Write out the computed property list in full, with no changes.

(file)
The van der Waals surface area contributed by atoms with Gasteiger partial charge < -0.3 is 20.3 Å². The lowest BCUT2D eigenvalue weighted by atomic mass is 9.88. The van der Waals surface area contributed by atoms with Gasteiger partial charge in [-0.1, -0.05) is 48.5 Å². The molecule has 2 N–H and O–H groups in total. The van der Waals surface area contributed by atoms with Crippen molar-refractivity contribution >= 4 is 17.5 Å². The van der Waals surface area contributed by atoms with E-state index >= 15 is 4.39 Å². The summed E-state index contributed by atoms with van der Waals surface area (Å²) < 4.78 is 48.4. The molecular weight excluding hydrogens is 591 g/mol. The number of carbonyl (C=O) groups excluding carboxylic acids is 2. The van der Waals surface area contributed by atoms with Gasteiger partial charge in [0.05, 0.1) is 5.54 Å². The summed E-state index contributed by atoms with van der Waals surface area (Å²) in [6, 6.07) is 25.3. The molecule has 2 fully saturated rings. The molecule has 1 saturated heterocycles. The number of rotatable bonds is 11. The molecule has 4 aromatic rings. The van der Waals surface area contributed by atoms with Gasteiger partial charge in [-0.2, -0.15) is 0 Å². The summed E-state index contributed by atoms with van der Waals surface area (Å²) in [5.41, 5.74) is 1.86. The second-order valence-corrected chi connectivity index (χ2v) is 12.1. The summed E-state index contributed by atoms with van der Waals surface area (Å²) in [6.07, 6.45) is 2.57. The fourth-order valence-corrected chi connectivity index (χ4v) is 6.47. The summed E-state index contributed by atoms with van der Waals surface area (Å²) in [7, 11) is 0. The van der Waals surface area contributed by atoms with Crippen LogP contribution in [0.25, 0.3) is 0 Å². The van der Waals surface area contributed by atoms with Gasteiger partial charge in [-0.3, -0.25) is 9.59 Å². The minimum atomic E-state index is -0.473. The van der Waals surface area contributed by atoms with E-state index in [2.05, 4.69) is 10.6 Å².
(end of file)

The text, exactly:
The van der Waals surface area contributed by atoms with Gasteiger partial charge < -0.3 is 20.3 Å². The lowest BCUT2D eigenvalue weighted by atomic mass is 9.88. The van der Waals surface area contributed by atoms with Gasteiger partial charge in [-0.1, -0.05) is 48.5 Å². The molecule has 2 N–H and O–H groups in total. The van der Waals surface area contributed by atoms with Crippen molar-refractivity contribution >= 4 is 17.5 Å². The van der Waals surface area contributed by atoms with E-state index >= 15 is 4.39 Å². The summed E-state index contributed by atoms with van der Waals surface area (Å²) < 4.78 is 48.4. The molecular weight excluding hydrogens is 591 g/mol. The number of carbonyl (C=O) groups excluding carboxylic acids is 2. The van der Waals surface area contributed by atoms with Gasteiger partial charge in [0.05, 0.1) is 5.54 Å². The summed E-state index contributed by atoms with van der Waals surface area (Å²) in [6, 6.07) is 25.3. The molecule has 2 fully saturated rings. The molecule has 1 saturated heterocycles. The number of rotatable bonds is 11. The molecule has 4 aromatic rings. The van der Waals surface area contributed by atoms with Gasteiger partial charge in [-0.2, -0.15) is 0 Å². The summed E-state index contributed by atoms with van der Waals surface area (Å²) in [5.41, 5.74) is 1.86. The second-order valence-corrected chi connectivity index (χ2v) is 12.1. The summed E-state index contributed by atoms with van der Waals surface area (Å²) in [6.07, 6.45) is 2.57. The fourth-order valence-corrected chi connectivity index (χ4v) is 6.47. The summed E-state index contributed by atoms with van der Waals surface area (Å²) in [7, 11) is 0. The van der Waals surface area contributed by atoms with Crippen LogP contribution in [0.25, 0.3) is 0 Å². The van der Waals surface area contributed by atoms with Gasteiger partial charge in [-0.3, -0.25) is 9.59 Å². The minimum atomic E-state index is -0.473. The van der Waals surface area contributed by atoms with E-state index in [2.05, 4.69) is 10.6 Å².